While Native Amer­ican voters have tried to navig­ate these obstacles, some voting policies have provided crucial support for those determ­ined to cast their ballot. For those trav­el­ing long distances, same-day voter regis­tra­tion has been a boon, espe­cially for voters who don’t have access to the inter­net and can’t register online. Paid ballot collec­tion can make cast­ing ballots easier for voters who don’t have easy access to drop boxes by allow­ing a third party to collect and deliver ballots on behalf of other voters. Laws like Montana’s H.B. 176 — which targets Elec­tion Day regis­tra­tion — and H.B. 530 — which goes after ballot collec­tion —threaten to elim­in­ate these options for voters.

Some states are also passing stricter voter ID laws, which can often impact Native Amer­ic­ans more than others. Many voters living on reser­va­tions don’t have tradi­tional street addresses and instead rely on P.O. boxes for mail services. Thus, strict voter ID laws that require address-display­ing forms of iden­ti­fic­a­tion to vote dispro­por­tion­ately burden tribal communit­ies that are less likely to possess qual­i­fy­ing ID. In 2018, 19 percent of Native Amer­ican eligible voters in North Dakota did not have a qual­i­fy­ing ID to cast a ballot under the state’s strict ID law, in compar­ison to 12 percent of other voters across the state.

How can Native Amer­ican voting rights be protec­ted now? 

One route for protect­ing voting rights is the courts. Right now, the Native Amer­ican Rights Fund and the ACLU are chal­len­ging the consti­tu­tion­al­ity of Montana’s H.B. 176 and H.B. 530. In April 2022, a state judge blocked enforce­ment of the two laws while the case proceeds.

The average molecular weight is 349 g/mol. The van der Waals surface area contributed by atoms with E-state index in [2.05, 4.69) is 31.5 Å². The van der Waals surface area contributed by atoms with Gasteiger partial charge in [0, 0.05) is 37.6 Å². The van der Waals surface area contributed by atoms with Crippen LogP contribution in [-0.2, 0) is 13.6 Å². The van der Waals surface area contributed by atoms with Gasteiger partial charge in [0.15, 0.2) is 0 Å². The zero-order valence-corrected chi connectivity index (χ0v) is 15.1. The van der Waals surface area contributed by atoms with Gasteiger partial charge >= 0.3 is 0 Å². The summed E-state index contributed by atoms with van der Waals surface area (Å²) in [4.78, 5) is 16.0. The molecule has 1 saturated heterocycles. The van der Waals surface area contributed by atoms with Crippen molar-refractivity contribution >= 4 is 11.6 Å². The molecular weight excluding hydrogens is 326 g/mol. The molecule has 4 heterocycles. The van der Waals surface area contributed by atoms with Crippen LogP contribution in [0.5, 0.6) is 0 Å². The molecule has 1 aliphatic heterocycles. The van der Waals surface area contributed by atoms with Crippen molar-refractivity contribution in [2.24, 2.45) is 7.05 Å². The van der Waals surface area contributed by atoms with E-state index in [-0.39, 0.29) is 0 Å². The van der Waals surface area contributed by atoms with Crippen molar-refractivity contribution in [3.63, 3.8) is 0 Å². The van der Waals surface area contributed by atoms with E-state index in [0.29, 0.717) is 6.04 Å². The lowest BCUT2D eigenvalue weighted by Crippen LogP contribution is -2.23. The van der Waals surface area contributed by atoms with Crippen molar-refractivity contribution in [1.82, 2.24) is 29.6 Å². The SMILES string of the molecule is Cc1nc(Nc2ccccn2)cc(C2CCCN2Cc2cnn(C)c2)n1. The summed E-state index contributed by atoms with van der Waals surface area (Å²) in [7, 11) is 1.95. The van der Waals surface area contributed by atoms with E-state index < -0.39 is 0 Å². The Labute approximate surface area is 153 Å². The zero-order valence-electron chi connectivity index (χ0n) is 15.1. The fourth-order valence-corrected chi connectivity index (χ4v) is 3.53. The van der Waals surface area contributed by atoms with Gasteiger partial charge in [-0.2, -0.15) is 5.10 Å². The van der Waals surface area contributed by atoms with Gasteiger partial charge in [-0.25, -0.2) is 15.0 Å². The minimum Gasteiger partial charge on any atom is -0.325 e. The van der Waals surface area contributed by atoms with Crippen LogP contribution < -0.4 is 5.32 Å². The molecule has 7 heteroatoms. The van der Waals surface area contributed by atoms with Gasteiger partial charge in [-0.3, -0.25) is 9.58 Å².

But litig­a­tion can be costly and time-consum­ing. And as explained above, recent decisions by the U.S. Supreme Court have weakened federal protec­tions and limited the tools avail­able to fight discrim­in­at­ory meas­ures in court.

But Congress can help. The bipar­tisan Native Amer­ican Voting Rights Act was intro­duced in the House in August 2021 and was included as part of the Free­dom to Vote: John R. Lewis Act, which was defeated in the Senate in Janu­ary. Endorsed by many Native Amer­ican tribes and advocacy groups, the bill would allow tribes to determ­ine an assort­ment of items pertain­ing to voting, includ­ing the number and loca­tion of voter regis­tra­tion sites, polling places, and drop boxes on their reser­va­tions. It would also require states to accept tribal ID as voter iden­ti­fic­a­tion.

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The United States has a troubled history of discrim­in­at­ing against Native Amer­ic­ans, espe­cially with respect to the fran­chise. With states continu­ing to pass laws threat­en­ing to disen­fran­chise Native Amer­ic­ans across the coun­try, Congress must act now and pass the Native Amer­ican Voting Rights Act.